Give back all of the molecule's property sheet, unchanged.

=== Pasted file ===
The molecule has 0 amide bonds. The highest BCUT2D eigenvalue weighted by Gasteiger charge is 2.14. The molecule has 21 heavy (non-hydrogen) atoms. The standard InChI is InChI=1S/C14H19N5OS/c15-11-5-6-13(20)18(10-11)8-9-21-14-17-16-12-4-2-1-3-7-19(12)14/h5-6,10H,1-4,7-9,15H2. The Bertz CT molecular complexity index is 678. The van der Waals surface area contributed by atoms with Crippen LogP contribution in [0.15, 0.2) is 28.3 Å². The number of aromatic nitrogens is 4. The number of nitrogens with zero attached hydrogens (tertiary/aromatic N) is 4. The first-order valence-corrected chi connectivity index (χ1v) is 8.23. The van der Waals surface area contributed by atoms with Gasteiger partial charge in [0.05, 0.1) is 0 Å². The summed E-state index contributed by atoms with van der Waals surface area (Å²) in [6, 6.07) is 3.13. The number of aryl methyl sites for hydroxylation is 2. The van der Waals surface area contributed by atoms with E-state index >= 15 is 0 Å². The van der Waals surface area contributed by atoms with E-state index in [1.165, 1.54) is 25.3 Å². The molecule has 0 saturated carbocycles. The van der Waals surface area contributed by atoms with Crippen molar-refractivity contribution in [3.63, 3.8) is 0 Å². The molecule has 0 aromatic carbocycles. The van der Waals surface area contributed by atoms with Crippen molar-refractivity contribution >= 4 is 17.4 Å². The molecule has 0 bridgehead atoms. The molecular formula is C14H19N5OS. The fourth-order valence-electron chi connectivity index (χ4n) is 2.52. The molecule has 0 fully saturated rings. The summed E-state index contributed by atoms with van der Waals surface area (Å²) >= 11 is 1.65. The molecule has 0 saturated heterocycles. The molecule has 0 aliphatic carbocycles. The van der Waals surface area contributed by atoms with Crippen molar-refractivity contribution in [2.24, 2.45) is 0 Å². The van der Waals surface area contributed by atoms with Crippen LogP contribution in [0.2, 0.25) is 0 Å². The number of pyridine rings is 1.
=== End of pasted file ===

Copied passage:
The molecule has 0 amide bonds. The highest BCUT2D eigenvalue weighted by Gasteiger charge is 2.14. The molecule has 21 heavy (non-hydrogen) atoms. The standard InChI is InChI=1S/C14H19N5OS/c15-11-5-6-13(20)18(10-11)8-9-21-14-17-16-12-4-2-1-3-7-19(12)14/h5-6,10H,1-4,7-9,15H2. The Bertz CT molecular complexity index is 678. The van der Waals surface area contributed by atoms with Crippen LogP contribution in [0.15, 0.2) is 28.3 Å². The number of aromatic nitrogens is 4. The number of nitrogens with zero attached hydrogens (tertiary/aromatic N) is 4. The first-order valence-corrected chi connectivity index (χ1v) is 8.23. The van der Waals surface area contributed by atoms with Gasteiger partial charge in [0.05, 0.1) is 0 Å². The summed E-state index contributed by atoms with van der Waals surface area (Å²) in [6, 6.07) is 3.13. The number of aryl methyl sites for hydroxylation is 2. The van der Waals surface area contributed by atoms with E-state index >= 15 is 0 Å². The van der Waals surface area contributed by atoms with E-state index in [1.165, 1.54) is 25.3 Å². The molecule has 0 saturated carbocycles. The van der Waals surface area contributed by atoms with Crippen molar-refractivity contribution in [3.63, 3.8) is 0 Å². The molecule has 0 aromatic carbocycles. The van der Waals surface area contributed by atoms with Crippen molar-refractivity contribution >= 4 is 17.4 Å². The molecule has 0 bridgehead atoms. The molecular formula is C14H19N5OS. The fourth-order valence-electron chi connectivity index (χ4n) is 2.52. The molecule has 0 fully saturated rings. The summed E-state index contributed by atoms with van der Waals surface area (Å²) >= 11 is 1.65. The molecule has 0 saturated heterocycles. The molecule has 0 aliphatic carbocycles. The van der Waals surface area contributed by atoms with Crippen molar-refractivity contribution in [2.24, 2.45) is 0 Å². The van der Waals surface area contributed by atoms with Crippen LogP contribution in [0.2, 0.25) is 0 Å². The number of pyridine rings is 1.